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Journal Article

Citation

Lilienfeld SO. Personal. Disord. 2013; 4(1): 85-86.

Affiliation

Emory University.

Copyright

(Copyright © 2013, American Psychological Association)

DOI

10.1037/a0027544

PMID

23339318

Abstract

Comments on the original article by Marcus, Fulton, and Edens (see record 2011-23134-001). The term "syndrome" derives from the Greek, meaning to "run together." Accordingly, in organic medicine, syndromes are traditionally conceptualized as conditions marked by constellations of signs (observable indicators) and symptoms (subjective indicators) that covary across individuals (Kazdin, 1983; Lilienfeld, Waldman, & Israel, 1994). For example, panic disorder is a classical syndrome because it consists of signs (e.g., sweating and difficulty breathing) and symptoms (e.g., intense fear and fears of dying or losing control) that are positively correlated. In rare cases, syndromes also comprise constellations of largely uncorrelated traits that point to an underlying pathology. For example, Gerstmann's syndrome in neurology is marked by four indicators: dysgraphia/ agraphia, dyscalculia/acalculia, left-right disorientation, and finger agnosia (Benton, 1992). Across the general population, these four indicators are essentially uncorrelated. Nevertheless, when observed together, this constellation of four signs generally indicates a lesion in the left hemisphere near the angular gyrus. (PsycINFO Database Record (c) 2013 APA, all rights reserved).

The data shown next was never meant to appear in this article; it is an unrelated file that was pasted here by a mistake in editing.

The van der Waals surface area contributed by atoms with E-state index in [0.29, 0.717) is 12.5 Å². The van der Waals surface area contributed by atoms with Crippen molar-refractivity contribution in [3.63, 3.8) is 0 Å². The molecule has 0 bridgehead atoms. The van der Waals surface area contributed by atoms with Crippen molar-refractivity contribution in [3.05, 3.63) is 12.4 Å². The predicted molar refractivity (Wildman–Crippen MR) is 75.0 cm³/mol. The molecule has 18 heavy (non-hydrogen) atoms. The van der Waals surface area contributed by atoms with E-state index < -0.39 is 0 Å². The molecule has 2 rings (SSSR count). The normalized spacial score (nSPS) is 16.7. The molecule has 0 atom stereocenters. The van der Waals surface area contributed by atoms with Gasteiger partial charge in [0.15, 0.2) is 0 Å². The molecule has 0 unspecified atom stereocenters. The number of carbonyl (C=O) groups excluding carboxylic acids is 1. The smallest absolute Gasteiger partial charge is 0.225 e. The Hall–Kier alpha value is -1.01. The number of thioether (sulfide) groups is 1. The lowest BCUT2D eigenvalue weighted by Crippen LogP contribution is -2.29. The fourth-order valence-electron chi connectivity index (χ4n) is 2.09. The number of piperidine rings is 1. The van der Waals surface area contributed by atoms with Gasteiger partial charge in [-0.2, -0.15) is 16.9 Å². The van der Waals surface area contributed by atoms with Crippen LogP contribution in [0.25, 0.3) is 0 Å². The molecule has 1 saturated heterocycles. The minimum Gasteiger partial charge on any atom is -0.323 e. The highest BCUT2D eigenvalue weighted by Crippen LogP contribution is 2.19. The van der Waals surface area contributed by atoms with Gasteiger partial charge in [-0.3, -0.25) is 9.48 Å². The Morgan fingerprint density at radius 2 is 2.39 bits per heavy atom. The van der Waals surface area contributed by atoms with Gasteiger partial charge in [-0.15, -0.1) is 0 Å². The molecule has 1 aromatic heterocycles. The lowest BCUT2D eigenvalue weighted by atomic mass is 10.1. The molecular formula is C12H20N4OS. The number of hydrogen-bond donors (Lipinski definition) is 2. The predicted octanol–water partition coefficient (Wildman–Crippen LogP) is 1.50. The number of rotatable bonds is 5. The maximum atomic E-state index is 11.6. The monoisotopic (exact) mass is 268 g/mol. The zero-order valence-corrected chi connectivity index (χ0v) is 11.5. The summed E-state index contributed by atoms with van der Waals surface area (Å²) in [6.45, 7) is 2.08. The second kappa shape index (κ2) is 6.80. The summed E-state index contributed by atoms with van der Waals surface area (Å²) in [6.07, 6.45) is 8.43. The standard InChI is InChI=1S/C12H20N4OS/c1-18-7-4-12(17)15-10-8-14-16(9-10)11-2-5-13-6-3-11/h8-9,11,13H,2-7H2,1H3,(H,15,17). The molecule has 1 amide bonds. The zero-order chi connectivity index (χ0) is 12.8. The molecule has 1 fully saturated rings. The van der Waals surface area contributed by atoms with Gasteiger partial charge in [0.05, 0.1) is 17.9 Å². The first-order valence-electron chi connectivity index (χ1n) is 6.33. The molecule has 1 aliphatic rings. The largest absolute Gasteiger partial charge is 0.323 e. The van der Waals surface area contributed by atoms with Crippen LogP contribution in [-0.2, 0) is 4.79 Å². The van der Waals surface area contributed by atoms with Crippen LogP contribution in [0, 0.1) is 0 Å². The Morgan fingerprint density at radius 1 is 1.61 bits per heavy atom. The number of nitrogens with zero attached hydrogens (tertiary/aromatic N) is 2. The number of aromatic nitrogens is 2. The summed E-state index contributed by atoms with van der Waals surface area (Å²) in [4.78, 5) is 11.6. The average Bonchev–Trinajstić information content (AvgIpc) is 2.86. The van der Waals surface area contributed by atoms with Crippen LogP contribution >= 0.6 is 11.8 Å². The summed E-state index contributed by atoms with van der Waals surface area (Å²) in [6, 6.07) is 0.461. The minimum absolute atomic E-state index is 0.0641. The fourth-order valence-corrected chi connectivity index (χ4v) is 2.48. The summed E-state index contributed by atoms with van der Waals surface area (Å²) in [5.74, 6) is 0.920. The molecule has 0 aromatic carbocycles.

Language: en

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